I was fortunate enough to find 5 rings on the trip, one of which is a Lord of the Rings gold ring which appears to be worth quite a bit of money, it weighs 15 grams and after doing my research it appears to be the 14k gold ring as it weighs approx 15 grams. They don't put gold hallmarks on the rings unless the purchaser requests it to keep it authentic to the movie. Also it has the engraving on the inside and outside which costs more, it seems it's possibly worth $2,654 NZD
This was the nights take when I found the Gold Ring
I called it early after finding the ring to go back to my Poptop Caravan to tell my wife of my find. This started to get her and my daughter interested in trying detecting so the next day we hit the lakefront in a quiet area where no people were during the daytime
It was only about 30 minutes after my wife took this photo my daughter decided to take her Go-Find 40 onto the rocks in the background, neither of us were paying attention as my wife was on my T2 and I was on the Nox detecting around and she took a tumble and landed in the water, the Go-Find was submerged but she quickly turned it off and ran over and said what happened. I was pleased she turned it off quickly and had no idea how she knew to even do that but I took the batteries out of it and we jumped in the car with it hanging out the car window to dry it out, then we went back to the Caravan and put it in a plastic bag with about a kilo of rice in it and left it overnight. By morning I was game to try turn it on so I put in the batteries and fired it up, worked a treat, no issues at all.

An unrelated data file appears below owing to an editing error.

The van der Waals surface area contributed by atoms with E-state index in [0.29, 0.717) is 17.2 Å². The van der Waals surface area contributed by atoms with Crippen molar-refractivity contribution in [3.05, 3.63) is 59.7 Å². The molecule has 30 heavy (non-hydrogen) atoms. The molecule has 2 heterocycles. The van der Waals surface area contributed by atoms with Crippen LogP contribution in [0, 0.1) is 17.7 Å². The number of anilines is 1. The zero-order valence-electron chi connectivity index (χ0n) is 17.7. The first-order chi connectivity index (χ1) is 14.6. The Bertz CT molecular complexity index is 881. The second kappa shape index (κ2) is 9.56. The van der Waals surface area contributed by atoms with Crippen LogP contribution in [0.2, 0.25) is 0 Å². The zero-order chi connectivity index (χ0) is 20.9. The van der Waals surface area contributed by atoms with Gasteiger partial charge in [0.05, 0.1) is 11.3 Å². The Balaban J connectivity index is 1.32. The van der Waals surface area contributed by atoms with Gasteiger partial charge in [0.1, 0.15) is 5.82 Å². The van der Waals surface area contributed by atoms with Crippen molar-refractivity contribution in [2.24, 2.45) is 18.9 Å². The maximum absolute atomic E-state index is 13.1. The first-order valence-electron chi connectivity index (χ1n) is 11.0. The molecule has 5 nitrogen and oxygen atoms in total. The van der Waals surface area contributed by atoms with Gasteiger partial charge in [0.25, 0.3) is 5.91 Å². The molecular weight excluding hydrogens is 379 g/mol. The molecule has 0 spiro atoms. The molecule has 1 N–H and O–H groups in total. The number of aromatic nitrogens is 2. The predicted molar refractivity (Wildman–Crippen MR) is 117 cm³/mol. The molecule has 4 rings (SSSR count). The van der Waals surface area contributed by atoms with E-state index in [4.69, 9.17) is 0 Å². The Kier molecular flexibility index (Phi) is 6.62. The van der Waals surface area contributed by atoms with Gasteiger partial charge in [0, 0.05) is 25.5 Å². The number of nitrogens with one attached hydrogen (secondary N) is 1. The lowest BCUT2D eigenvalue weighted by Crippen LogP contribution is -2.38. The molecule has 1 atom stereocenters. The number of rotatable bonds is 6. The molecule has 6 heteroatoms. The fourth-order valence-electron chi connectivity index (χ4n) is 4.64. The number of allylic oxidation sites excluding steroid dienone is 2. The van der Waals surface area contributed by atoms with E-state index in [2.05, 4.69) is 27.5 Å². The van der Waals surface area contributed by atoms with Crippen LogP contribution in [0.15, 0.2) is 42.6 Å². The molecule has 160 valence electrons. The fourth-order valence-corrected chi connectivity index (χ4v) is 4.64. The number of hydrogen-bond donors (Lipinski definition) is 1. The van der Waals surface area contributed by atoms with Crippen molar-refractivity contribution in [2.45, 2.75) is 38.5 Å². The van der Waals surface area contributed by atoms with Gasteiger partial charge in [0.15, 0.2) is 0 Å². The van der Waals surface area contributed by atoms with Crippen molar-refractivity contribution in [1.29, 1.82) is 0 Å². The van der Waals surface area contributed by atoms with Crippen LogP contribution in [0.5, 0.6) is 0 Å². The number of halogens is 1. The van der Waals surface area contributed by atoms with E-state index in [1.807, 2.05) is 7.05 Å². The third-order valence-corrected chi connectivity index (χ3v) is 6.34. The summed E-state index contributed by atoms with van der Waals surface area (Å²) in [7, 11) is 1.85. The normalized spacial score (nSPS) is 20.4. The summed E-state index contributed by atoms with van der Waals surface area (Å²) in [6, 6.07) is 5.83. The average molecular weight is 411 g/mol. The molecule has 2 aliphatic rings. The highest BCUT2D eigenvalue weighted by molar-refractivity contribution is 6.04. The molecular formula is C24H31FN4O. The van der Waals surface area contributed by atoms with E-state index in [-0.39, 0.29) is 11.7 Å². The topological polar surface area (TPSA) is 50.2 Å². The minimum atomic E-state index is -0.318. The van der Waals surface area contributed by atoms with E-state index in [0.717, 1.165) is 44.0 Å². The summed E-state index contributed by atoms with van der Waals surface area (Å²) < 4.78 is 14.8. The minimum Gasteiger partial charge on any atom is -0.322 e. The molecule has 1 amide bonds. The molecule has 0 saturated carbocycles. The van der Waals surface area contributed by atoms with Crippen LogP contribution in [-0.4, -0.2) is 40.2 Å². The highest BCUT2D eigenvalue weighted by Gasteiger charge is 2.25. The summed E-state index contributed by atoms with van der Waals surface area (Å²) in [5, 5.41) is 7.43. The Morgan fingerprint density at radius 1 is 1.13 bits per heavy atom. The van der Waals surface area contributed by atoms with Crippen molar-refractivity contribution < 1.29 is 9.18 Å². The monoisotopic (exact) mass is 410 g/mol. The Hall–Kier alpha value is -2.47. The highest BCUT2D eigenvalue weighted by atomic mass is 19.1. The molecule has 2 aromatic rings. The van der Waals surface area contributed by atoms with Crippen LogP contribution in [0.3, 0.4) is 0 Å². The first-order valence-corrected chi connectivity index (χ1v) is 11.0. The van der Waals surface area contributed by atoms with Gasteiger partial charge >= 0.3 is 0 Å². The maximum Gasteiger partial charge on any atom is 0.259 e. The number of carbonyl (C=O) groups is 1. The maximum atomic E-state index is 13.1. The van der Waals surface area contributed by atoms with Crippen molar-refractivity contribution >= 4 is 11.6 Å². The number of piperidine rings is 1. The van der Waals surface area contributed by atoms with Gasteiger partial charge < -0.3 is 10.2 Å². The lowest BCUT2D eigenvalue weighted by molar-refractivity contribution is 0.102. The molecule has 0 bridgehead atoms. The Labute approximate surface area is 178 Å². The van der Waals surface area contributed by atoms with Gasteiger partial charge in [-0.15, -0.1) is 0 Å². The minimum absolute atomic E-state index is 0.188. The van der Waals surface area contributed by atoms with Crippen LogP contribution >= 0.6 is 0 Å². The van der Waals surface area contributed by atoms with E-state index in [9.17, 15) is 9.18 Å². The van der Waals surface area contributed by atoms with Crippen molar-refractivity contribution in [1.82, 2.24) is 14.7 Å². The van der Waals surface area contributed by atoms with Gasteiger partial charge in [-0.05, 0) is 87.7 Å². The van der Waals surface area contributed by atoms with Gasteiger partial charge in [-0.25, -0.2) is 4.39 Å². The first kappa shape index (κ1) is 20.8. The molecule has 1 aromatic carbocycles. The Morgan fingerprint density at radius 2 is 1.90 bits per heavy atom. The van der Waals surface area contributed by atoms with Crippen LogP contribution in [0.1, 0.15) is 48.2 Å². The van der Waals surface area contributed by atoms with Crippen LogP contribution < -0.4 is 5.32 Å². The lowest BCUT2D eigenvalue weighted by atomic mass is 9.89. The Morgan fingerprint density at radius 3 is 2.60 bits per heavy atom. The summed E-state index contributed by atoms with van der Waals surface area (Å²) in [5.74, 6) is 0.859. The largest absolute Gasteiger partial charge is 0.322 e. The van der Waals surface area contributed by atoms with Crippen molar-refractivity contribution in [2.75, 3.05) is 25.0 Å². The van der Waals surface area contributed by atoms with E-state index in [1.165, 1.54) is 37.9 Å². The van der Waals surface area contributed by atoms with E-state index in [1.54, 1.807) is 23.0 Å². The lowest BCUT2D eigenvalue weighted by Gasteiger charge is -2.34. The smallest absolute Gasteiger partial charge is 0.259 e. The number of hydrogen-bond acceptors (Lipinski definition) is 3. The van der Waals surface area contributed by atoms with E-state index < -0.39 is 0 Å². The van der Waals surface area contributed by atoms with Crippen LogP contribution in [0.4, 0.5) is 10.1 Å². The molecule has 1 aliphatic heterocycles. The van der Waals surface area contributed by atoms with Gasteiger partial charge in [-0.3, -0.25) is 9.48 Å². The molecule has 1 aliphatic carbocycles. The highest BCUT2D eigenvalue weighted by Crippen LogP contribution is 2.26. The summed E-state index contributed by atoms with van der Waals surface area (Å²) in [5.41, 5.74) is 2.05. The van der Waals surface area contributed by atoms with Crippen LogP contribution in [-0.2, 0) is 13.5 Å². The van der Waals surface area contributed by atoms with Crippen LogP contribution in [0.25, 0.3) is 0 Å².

The next day after skiing my wife wanted to try metal detecting again so we went to another quiet section of the lakefront, these were the finds that day
I like the coin with the dude with the glasses, no idea what country it is but I know if I wore glasses and was going to be put on a coin I'd be throwing on some contact lenses 🙂